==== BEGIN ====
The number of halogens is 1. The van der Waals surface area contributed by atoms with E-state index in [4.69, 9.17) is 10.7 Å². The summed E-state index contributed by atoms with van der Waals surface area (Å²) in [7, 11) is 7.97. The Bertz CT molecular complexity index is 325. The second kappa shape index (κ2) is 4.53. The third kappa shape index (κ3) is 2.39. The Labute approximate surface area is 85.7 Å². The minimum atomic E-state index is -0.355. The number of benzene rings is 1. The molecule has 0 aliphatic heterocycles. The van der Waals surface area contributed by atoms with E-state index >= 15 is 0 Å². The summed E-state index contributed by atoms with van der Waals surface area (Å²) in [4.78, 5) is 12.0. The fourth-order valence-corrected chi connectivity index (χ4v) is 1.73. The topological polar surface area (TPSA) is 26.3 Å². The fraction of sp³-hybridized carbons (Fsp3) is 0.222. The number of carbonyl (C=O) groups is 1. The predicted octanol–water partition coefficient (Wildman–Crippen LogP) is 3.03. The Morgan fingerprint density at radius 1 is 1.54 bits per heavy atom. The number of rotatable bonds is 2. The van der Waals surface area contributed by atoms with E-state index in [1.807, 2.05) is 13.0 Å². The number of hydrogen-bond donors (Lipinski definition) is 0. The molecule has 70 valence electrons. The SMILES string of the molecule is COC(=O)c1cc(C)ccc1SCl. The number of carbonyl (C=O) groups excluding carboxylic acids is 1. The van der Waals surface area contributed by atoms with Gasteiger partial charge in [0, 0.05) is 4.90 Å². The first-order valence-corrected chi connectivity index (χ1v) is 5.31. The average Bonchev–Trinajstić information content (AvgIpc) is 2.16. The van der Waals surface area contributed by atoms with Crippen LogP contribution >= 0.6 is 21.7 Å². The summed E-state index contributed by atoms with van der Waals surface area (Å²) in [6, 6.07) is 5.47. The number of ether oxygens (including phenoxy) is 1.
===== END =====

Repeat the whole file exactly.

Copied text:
The number of halogens is 1. The van der Waals surface area contributed by atoms with E-state index in [4.69, 9.17) is 10.7 Å². The summed E-state index contributed by atoms with van der Waals surface area (Å²) in [7, 11) is 7.97. The Bertz CT molecular complexity index is 325. The second kappa shape index (κ2) is 4.53. The third kappa shape index (κ3) is 2.39. The Labute approximate surface area is 85.7 Å². The minimum atomic E-state index is -0.355. The number of benzene rings is 1. The molecule has 0 aliphatic heterocycles. The van der Waals surface area contributed by atoms with E-state index >= 15 is 0 Å². The summed E-state index contributed by atoms with van der Waals surface area (Å²) in [4.78, 5) is 12.0. The fourth-order valence-corrected chi connectivity index (χ4v) is 1.73. The topological polar surface area (TPSA) is 26.3 Å². The fraction of sp³-hybridized carbons (Fsp3) is 0.222. The number of carbonyl (C=O) groups is 1. The predicted octanol–water partition coefficient (Wildman–Crippen LogP) is 3.03. The Morgan fingerprint density at radius 1 is 1.54 bits per heavy atom. The number of rotatable bonds is 2. The van der Waals surface area contributed by atoms with E-state index in [1.807, 2.05) is 13.0 Å². The number of hydrogen-bond donors (Lipinski definition) is 0. The molecule has 70 valence electrons. The SMILES string of the molecule is COC(=O)c1cc(C)ccc1SCl. The number of carbonyl (C=O) groups excluding carboxylic acids is 1. The van der Waals surface area contributed by atoms with Gasteiger partial charge in [0, 0.05) is 4.90 Å². The first-order valence-corrected chi connectivity index (χ1v) is 5.31. The average Bonchev–Trinajstić information content (AvgIpc) is 2.16. The van der Waals surface area contributed by atoms with Crippen LogP contribution >= 0.6 is 21.7 Å². The summed E-state index contributed by atoms with van der Waals surface area (Å²) in [6, 6.07) is 5.47. The number of ether oxygens (including phenoxy) is 1.